June 27, 2009

From Jon Loux:

Re: Warriors don’t always get the girl (May 12 ): Dear Sir, I am responding to your article on ‘Warriors Don’t Always Get the Girl. ’ I am of the opinion that the human race has been self domesticating over the past several tens of thousands of years and that this process has been unconscious, much like the initial domestication of plants and animals. It was not intentional, but was a natural part of forces in conflict. Your article seems to shed some light on this. I believe that social evolution has governors and that evolutionary traits, evolved randomly, are pared away if they are too strong or two weak. If too much altruism evolves in a community, it self destructs due to an excess of ‘free riders. ’ Alternately, if a society becomes too mistrustful, vengeful and violent, it can no longer support a threshold level of cooperation required to sustain a community and also self destructs. Athens was too nice, Sparta was too brutal.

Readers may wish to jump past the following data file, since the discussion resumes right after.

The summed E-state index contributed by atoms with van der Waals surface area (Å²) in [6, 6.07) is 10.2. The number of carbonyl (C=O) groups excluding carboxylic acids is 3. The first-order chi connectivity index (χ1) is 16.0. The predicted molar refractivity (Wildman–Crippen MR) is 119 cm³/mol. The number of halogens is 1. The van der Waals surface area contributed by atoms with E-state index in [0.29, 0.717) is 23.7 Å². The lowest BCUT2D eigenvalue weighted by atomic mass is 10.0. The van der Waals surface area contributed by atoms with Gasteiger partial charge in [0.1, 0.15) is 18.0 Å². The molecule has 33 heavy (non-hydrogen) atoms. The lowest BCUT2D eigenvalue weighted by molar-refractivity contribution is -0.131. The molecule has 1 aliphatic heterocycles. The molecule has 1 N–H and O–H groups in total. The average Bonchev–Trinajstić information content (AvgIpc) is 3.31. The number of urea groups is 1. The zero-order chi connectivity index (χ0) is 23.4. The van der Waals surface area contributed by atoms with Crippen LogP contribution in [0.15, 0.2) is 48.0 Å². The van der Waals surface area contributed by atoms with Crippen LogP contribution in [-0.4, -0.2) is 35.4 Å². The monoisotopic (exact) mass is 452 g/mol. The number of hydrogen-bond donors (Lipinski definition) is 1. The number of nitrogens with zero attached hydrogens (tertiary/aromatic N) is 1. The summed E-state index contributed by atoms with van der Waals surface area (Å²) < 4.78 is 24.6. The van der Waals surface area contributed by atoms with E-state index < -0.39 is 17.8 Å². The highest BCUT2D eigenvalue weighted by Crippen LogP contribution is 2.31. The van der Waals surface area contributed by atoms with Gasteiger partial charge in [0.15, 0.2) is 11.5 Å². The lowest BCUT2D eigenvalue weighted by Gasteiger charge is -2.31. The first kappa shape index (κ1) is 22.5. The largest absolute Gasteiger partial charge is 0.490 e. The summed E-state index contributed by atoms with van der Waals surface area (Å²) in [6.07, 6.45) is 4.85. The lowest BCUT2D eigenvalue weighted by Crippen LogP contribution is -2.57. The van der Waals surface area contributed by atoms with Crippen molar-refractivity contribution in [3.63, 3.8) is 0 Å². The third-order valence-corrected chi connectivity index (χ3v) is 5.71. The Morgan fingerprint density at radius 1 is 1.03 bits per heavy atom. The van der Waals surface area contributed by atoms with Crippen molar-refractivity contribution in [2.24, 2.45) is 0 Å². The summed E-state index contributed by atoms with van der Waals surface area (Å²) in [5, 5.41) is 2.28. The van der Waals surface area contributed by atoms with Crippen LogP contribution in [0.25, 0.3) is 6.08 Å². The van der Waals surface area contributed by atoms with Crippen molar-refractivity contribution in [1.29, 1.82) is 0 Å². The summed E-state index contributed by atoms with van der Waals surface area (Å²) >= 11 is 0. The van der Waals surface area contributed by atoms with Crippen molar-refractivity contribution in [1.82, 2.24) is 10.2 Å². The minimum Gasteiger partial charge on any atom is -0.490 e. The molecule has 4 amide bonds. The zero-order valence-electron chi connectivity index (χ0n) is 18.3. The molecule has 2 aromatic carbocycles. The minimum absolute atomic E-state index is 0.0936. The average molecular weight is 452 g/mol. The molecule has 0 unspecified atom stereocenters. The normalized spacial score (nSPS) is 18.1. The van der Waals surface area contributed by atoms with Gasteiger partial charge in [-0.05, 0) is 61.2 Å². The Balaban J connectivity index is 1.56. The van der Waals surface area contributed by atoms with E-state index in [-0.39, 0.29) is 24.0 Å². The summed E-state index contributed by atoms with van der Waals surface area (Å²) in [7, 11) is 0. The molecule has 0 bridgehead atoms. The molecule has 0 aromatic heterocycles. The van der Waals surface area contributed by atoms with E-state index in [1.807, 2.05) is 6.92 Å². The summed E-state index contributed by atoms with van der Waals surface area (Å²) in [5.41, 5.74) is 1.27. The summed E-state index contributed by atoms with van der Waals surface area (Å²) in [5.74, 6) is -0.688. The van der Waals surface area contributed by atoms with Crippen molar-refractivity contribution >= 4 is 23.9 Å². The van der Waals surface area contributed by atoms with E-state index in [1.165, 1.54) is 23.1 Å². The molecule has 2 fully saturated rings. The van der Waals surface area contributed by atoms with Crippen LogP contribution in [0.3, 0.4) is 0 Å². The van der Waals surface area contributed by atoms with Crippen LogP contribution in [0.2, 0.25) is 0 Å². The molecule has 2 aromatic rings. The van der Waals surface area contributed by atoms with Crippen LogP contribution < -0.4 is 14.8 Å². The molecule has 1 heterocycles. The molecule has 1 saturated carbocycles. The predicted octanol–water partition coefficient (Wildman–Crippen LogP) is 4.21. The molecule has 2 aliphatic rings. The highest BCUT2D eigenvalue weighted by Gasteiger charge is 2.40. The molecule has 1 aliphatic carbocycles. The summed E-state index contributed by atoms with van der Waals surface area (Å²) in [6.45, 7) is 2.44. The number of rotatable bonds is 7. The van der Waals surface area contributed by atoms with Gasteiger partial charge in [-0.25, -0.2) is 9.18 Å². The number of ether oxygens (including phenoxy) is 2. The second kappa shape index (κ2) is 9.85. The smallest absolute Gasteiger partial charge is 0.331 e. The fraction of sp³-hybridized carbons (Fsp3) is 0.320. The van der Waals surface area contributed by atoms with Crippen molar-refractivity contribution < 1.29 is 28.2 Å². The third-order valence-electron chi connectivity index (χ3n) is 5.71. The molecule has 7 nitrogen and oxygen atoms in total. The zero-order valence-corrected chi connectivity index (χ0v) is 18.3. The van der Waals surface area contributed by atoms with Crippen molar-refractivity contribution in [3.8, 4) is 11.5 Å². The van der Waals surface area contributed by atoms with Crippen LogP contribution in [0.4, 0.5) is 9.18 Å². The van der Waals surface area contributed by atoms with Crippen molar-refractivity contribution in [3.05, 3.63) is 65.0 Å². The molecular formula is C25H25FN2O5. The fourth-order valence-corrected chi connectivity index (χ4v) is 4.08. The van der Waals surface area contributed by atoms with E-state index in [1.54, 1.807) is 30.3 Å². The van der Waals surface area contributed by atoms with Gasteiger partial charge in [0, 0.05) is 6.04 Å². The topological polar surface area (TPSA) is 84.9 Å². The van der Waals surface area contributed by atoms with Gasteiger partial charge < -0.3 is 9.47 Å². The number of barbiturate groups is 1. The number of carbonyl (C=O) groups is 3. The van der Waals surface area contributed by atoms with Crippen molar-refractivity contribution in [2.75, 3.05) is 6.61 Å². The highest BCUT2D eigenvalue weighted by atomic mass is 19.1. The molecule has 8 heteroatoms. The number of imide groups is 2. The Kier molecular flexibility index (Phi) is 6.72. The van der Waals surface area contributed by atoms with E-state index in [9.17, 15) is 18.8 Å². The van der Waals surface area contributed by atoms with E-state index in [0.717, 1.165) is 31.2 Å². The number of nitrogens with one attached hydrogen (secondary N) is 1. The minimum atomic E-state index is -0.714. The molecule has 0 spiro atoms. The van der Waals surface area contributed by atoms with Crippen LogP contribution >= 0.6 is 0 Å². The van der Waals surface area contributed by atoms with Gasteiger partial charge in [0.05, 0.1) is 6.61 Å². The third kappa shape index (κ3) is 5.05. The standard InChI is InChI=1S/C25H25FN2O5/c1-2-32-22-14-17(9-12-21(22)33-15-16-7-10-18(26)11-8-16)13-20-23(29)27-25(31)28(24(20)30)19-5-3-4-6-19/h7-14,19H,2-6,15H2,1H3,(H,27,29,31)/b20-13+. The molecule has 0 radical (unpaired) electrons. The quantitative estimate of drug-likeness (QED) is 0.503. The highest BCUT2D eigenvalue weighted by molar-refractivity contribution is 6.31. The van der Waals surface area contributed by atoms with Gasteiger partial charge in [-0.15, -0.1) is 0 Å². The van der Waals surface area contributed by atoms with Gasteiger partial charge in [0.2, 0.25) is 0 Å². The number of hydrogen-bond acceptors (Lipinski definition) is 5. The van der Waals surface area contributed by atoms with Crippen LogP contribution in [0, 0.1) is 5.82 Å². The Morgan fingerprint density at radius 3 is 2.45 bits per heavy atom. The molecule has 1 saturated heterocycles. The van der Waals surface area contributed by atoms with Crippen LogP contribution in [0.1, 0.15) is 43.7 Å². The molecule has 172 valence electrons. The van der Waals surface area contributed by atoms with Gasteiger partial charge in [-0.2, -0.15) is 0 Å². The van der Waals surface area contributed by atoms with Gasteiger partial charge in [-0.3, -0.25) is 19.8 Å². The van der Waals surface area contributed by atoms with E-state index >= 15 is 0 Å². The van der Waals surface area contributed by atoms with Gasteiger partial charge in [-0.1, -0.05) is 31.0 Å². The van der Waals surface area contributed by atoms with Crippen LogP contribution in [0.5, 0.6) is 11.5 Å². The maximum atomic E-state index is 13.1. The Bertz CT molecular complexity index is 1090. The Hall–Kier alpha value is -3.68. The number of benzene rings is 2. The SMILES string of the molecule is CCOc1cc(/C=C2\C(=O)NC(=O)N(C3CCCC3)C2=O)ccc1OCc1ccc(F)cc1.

Self domestication can also explain the huge societal friction between self sufficiency and dedication to the group as seen in literature, folklore, religion and myth. The Garden of Eden’s ‘fall’ from free range hunter-gatherers to sedentary herder-farmers, for instance. Today, we talk about ‘Sheeple’ as a bad thing, but do we really want feral humans? Herman Melville described angels (and us) as ‘well behaved sharks. ’ And of course there is the story of Dr. Jekyl and Mr. Hyde. All these explore this dichotomy between wild human and civilized human. We are only half domesticated.

My master’s dissertation may be of interest to you. In it I created a computer simulation of the Prisoners’ Dilemma as a group phenomenon to explore some aspects of this idea.

You can find this here.

I have a regular (rarely updated) blog at:


Thank you for your time.


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